‘What is this? Brown water?’ He said with a look of disgust after sipping from his cup.
‘Isn’t it supposed to be coffee?’ I said.
‘Americans make such bad coffee it barely deserves to be called coffee at all,’ he said. ‘I once spilled a cup on my lap. After it dried, there was nothing, no stain. Coffee is supposed to leave a decent, black stain’.
We were on a long haul train journey across the USA (Amtrak is one of the great hidden gems here), having breakfast somewhere between Colorado and New Mexico. Our meal companions were a couple of young Chinese men who had been sent to Kansas from Tokyo for a year by their employer. Apart from getting used to the culture shock of such a move and the absence of public transport, they found they had to come to terms with the dreadful coffee.
It is difficult not to agree. Only in the USA can Starbucks seem like good coffee. Elsewhere it might universally be regarded as dreadful coffee, but in the USA it seems like a good drink. Less watery, with a trace of taste, and an effort at socially responsible business practices – Starbucks at least tries. Or I should say it used to try. Now they have succumbed to the status quo. Gone are the individually ground cups of coffee; gone are the bang, twist, hiss and gurgle of a something that might resemble coffee. Instead, they now have computerised machines that require a mere press of a button. A trickle of brown water flows into a cup and that is it.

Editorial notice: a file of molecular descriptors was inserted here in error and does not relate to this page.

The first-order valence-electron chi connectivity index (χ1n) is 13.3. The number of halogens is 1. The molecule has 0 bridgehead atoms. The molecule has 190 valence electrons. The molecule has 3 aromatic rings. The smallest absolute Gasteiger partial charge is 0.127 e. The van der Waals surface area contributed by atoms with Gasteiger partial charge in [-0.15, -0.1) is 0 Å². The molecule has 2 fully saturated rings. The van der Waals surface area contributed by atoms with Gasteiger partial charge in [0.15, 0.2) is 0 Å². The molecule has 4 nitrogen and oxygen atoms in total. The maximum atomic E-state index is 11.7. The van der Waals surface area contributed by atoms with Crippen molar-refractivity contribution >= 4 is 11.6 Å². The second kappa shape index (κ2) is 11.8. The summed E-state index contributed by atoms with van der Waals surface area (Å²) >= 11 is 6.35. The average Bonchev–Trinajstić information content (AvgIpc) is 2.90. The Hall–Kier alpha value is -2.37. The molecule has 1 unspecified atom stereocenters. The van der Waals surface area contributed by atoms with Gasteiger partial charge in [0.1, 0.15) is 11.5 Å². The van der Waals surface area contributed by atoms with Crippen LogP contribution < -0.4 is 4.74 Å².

Watery, tasteless, lukewarm. Making such bad coffee is not laziness. It requires dedicated attention over many years to come up with that formula.
Is coffee in the USA a metaphor for the failure of neoliberal economic policies that have been pursued here with such energy? Possibly. Travel by train through the back yard of the country. Stop a while in a trailerized town, witness the sea of poverty all around, and realize that the propaganda of the American dream applies only to a privileged few. Islands of privilege in a sea of poverty. The economic ‘benefits’ are for the majority barely that at all: watered down, tasteless, lukewarm. You are better off without it.
Yet what astounds me is the way such an economic approach can in any way be touted as the model for others. How can this approach to economic life be regarded as anything but a failure? Why would anyone in the right mind think that it should be copied anywhere else?